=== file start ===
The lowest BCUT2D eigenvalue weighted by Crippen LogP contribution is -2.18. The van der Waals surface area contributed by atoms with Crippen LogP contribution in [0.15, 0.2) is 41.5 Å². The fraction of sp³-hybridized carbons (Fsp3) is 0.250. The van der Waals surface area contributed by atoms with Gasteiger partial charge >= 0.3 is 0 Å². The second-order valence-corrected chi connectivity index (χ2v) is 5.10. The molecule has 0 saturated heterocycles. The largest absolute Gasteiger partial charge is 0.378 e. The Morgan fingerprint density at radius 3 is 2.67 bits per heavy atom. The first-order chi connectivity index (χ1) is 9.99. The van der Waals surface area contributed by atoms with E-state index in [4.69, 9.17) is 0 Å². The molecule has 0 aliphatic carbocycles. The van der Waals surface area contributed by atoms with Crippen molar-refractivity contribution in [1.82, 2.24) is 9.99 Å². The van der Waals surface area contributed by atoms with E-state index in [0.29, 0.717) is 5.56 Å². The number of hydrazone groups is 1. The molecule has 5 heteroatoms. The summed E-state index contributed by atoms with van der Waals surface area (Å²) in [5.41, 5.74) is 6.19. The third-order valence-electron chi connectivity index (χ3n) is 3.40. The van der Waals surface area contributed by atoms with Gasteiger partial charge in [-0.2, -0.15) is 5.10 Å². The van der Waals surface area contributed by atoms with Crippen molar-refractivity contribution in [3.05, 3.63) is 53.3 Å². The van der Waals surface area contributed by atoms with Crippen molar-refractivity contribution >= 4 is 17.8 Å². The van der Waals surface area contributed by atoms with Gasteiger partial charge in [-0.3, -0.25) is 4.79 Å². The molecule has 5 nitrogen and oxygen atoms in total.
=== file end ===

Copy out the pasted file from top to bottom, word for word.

The lowest BCUT2D eigenvalue weighted by Crippen LogP contribution is -2.18. The van der Waals surface area contributed by atoms with Crippen LogP contribution in [0.15, 0.2) is 41.5 Å². The fraction of sp³-hybridized carbons (Fsp3) is 0.250. The van der Waals surface area contributed by atoms with Gasteiger partial charge >= 0.3 is 0 Å². The second-order valence-corrected chi connectivity index (χ2v) is 5.10. The molecule has 0 saturated heterocycles. The largest absolute Gasteiger partial charge is 0.378 e. The Morgan fingerprint density at radius 3 is 2.67 bits per heavy atom. The first-order chi connectivity index (χ1) is 9.99. The van der Waals surface area contributed by atoms with E-state index in [4.69, 9.17) is 0 Å². The molecule has 0 aliphatic carbocycles. The van der Waals surface area contributed by atoms with Crippen molar-refractivity contribution in [1.82, 2.24) is 9.99 Å². The van der Waals surface area contributed by atoms with E-state index in [0.29, 0.717) is 5.56 Å². The number of hydrazone groups is 1. The molecule has 5 heteroatoms. The summed E-state index contributed by atoms with van der Waals surface area (Å²) in [5.41, 5.74) is 6.19. The third-order valence-electron chi connectivity index (χ3n) is 3.40. The van der Waals surface area contributed by atoms with Gasteiger partial charge in [-0.2, -0.15) is 5.10 Å². The van der Waals surface area contributed by atoms with Crippen molar-refractivity contribution in [3.05, 3.63) is 53.3 Å². The van der Waals surface area contributed by atoms with Crippen molar-refractivity contribution >= 4 is 17.8 Å². The van der Waals surface area contributed by atoms with Gasteiger partial charge in [-0.3, -0.25) is 4.79 Å². The molecule has 5 nitrogen and oxygen atoms in total.